Congo's path back from war
In the northeast, a vital road reopened last month, offering a route to aid, trade, and returning refugees.
BUNIA, CONGO — Nyama Baku returned last July to Dele, in this country's northeast, to find his house burned to the ground, his possessions looted, and his once-fertile fields choked with weeds.
The 30-mile stretch that took him back to his war-ravaged village had become a crumbling road to nowhere.
But Baku, a father of five, and about 300 others in the area were hired to help rebuild it, in hopes that the roadway could lead villagers - and the region - toward a calmer, more prosperous future.
"The road has created an acceptable climate for people to return to their homes," Baku says, as he pauses from laboring on the sun-baked clay. "We have gained peace by working on the road."
The road linking Bunia, the main city in the wartorn Ituri district, to the port town of Kasenye along the shores of Lake Albert, opened in mid-January after six months of reconstruction.
Although peace in this region is still fragile, the road has become a path toward reversing some of the damage wreaked on the region by ethnic battles. Its reconstruction financed by the US Agency for International Development, the road is allowing villagers to rebuild their homes, aid organizations to deliver food, and traders to reach urban markets.
German Agro Action (GAA), a humanitarian-aid agency, initiated the $3 million project to restore the road by employing people along the route and by distributing 6,000 tons of food and more than 25,000 packets of blankets, plastic sheeting, and five-gallon jerrycans to help families returning to areas along the road.
"This is an experiment in grass-roots pacification," says Marcus Sack, the GAA project coordinator in Ituri. "We have tried to bring the warring communities together and show them they have nothing to gain from fighting by offering them employment and humanitarian aid with no coercion."
Sedrak Pimbo, the village elder in a community 11 miles southeast of Bunia, says he and other villagers returned to the area in November, and are traveling the road by foot to carry produce and charcoal to area markets. "The war is over, and we are beginning a new life," he says.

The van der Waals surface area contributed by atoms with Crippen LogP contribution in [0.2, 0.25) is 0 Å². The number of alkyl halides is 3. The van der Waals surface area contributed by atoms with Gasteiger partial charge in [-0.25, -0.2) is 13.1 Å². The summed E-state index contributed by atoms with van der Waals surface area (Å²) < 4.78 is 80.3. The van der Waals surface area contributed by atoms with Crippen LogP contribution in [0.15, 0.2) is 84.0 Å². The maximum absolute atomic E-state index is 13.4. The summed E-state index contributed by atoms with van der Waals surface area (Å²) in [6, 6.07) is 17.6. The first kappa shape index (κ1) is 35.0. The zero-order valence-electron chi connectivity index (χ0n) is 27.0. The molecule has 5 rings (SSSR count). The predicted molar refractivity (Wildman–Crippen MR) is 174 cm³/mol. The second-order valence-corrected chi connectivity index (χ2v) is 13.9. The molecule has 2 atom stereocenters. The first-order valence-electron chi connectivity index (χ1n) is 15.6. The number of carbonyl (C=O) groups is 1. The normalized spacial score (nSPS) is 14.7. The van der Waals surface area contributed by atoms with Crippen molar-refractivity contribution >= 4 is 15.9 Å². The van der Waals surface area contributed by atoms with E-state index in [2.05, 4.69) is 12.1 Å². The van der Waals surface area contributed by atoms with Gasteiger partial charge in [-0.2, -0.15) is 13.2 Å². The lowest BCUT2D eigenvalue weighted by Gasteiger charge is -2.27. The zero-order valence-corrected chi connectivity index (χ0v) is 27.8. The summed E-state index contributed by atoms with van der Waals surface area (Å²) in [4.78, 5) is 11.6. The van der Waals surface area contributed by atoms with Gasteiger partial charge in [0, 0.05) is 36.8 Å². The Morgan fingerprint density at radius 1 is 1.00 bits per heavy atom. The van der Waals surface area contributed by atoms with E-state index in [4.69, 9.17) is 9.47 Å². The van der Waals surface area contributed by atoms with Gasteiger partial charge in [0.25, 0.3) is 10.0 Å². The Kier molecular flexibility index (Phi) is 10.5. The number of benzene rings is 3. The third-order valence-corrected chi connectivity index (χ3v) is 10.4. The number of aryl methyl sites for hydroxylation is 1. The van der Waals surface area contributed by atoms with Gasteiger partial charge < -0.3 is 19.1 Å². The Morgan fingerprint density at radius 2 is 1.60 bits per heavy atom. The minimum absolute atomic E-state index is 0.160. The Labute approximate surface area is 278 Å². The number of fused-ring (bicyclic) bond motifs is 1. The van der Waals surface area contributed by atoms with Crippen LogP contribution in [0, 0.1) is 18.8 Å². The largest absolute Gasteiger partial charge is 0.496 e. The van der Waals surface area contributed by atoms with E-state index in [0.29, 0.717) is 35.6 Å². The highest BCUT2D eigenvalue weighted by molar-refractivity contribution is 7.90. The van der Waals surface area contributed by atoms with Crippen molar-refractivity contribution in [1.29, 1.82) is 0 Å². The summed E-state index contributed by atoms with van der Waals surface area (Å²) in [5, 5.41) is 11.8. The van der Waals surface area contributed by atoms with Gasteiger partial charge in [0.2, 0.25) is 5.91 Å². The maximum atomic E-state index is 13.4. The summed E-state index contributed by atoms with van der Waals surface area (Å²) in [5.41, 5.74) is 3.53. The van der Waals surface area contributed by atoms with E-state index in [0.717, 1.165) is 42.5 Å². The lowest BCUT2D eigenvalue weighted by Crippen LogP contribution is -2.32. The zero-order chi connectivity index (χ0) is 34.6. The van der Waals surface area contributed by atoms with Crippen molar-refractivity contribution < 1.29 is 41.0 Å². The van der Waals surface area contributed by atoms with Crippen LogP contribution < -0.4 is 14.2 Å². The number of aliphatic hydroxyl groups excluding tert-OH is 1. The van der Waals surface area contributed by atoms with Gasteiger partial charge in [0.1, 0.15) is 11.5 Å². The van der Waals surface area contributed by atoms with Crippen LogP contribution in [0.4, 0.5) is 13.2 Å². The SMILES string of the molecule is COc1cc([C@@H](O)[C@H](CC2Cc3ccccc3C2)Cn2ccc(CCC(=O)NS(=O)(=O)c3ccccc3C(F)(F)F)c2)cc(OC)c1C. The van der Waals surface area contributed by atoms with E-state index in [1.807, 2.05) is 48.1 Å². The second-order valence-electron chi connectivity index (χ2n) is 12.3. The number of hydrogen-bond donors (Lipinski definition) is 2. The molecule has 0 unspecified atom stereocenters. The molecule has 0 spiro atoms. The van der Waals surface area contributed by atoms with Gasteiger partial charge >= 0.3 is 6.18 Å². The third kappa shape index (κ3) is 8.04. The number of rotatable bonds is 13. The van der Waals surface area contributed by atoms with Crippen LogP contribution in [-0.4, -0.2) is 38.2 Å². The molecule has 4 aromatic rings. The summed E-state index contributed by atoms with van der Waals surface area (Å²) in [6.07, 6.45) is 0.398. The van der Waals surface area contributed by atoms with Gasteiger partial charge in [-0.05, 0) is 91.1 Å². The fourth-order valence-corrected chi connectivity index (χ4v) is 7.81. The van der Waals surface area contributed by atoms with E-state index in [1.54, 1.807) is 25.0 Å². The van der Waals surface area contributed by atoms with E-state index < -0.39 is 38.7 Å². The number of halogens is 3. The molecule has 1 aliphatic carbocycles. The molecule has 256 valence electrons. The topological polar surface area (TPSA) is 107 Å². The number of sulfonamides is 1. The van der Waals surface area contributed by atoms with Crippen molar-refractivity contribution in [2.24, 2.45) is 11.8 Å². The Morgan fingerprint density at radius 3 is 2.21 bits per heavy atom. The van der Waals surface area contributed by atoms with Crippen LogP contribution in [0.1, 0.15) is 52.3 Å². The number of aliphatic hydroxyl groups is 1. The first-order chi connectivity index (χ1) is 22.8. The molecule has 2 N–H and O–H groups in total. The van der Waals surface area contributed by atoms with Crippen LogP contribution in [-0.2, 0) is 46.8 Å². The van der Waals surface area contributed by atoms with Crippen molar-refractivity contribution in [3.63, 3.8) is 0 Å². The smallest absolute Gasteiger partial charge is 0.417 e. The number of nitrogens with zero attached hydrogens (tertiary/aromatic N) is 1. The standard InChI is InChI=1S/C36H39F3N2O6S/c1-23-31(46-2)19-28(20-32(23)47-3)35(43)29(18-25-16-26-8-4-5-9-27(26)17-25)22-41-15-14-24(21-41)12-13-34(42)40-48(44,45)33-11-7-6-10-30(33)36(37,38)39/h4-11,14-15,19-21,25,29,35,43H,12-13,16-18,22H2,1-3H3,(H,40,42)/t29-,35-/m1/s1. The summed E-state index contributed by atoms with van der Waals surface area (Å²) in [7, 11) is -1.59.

James Papi, a trader from Ituri, says he buys fish in Kasenye along the banks of Lake Albert and then takes the road to Bunia, where he sells the fish to shopkeepers. "Business is very good right now," says Mr. Papi, sitting atop a mountain of dried fish covered with canvas in the back of an overloaded pickup truck. Papi says he clears a $50 profit for every 450 pounds of fish he sells.
Dominique McAdams, who heads the UN mission in Ituri known as MONUC, says the road repair is "the beginning of the return to normalcy."
Joseph Ngoma, an immigration officer in Kasenye, says that between 200 and 300 refugees return to the town every day, but he warned that insecurity still plagues the area. "How can you have security when there is fighting every two to three days?" he asks.
Rough passage between Bunia and Kasenye is part of the legacy of Mobutu Sese Seko, the country's former dictator. Under his corrupt 32-year rule, infrastructure throughout Congo was neglected. The recent years of war dealt further damage. Although some hostilities continue, the opening of the road is crucial for distributing humanitarian assistance throughout northeast Congo, and aid organizations have delivered 935 tons of food, says Mr. Sack.
Ms. McAdams says road reconstruction will continue another five miles from Kasenye to the village of Tcomia, and the UN is planning to press forward with additional road repairs throughout the district.
The savage five-year conflict in Congo, formerly known as Zaire, has killed up to 4 million people, according to human-rights groups. In the Ituri district, the struggle for control over the region and its riches - gold, oil, and diamonds - has killed 50,000 people since 1999, and has displaced 500,000 of the 4.5 million population, according to UN estimates.
Bunia became a flash point last May when violence erupted between the Hema and Lendu ethnic communities, forcing more than 300,000 to flee from their homes, according to UNICEF.
Three weeks ago, UN troops disembarking a helicopter were shot at five times by an armed militia, according to MONUC spokeswoman Isabel Abric in Bunia.
Last week, a UN boat convoy on Lake Albert, sent to investigate an alleged massacre in the town of Gobu, about 31 miles northeast of Bunia, had to abandon its mission after being fired on by militia.
Even with 300 UN troops patrolling the Bunia-Kasenye road, the surrounding bush along the road remains unsafe, says Bangladeshi Army Major Jamil Rashid, who is part of the nearly 5,000 UN peacekeeping forces in Ituri. "The armed militias still have camps in the area," he says.
Baku finds it difficult to forget the atrocities he has witnessed, and says the situation in Dele and in the rest of his troubled nation remains uneasy.
"There were too many killed to count," Baku said, referring to the clashes in May that transformed his village into pillars of ashes. "We have peace for now, but we have no sense of security."